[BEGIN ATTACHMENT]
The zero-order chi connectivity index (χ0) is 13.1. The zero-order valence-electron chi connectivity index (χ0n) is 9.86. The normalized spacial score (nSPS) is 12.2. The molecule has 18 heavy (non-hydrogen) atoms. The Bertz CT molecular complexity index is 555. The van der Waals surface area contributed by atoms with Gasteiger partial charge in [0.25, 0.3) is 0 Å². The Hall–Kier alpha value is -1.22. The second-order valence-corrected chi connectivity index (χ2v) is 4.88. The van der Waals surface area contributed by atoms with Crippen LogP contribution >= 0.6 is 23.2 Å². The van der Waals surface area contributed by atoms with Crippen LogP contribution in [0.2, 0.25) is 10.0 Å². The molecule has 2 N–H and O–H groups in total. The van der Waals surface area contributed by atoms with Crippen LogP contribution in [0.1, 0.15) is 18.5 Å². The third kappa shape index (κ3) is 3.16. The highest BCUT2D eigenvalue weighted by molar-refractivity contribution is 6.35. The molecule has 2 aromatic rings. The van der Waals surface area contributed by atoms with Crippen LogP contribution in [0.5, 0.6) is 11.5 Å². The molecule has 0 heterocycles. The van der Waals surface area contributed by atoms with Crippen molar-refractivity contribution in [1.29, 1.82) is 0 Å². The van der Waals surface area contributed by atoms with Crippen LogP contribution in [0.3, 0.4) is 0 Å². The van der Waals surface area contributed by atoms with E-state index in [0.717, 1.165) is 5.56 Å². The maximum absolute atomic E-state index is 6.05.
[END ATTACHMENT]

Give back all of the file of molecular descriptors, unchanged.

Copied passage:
The zero-order chi connectivity index (χ0) is 13.1. The zero-order valence-electron chi connectivity index (χ0n) is 9.86. The normalized spacial score (nSPS) is 12.2. The molecule has 18 heavy (non-hydrogen) atoms. The Bertz CT molecular complexity index is 555. The van der Waals surface area contributed by atoms with Gasteiger partial charge in [0.25, 0.3) is 0 Å². The Hall–Kier alpha value is -1.22. The second-order valence-corrected chi connectivity index (χ2v) is 4.88. The van der Waals surface area contributed by atoms with Crippen LogP contribution >= 0.6 is 23.2 Å². The van der Waals surface area contributed by atoms with Crippen LogP contribution in [0.2, 0.25) is 10.0 Å². The molecule has 2 N–H and O–H groups in total. The van der Waals surface area contributed by atoms with Crippen LogP contribution in [0.1, 0.15) is 18.5 Å². The third kappa shape index (κ3) is 3.16. The highest BCUT2D eigenvalue weighted by molar-refractivity contribution is 6.35. The molecule has 2 aromatic rings. The van der Waals surface area contributed by atoms with Crippen LogP contribution in [0.5, 0.6) is 11.5 Å². The molecule has 0 heterocycles. The van der Waals surface area contributed by atoms with Crippen molar-refractivity contribution in [1.29, 1.82) is 0 Å². The van der Waals surface area contributed by atoms with Crippen LogP contribution in [0.3, 0.4) is 0 Å². The van der Waals surface area contributed by atoms with E-state index in [0.717, 1.165) is 5.56 Å². The maximum absolute atomic E-state index is 6.05.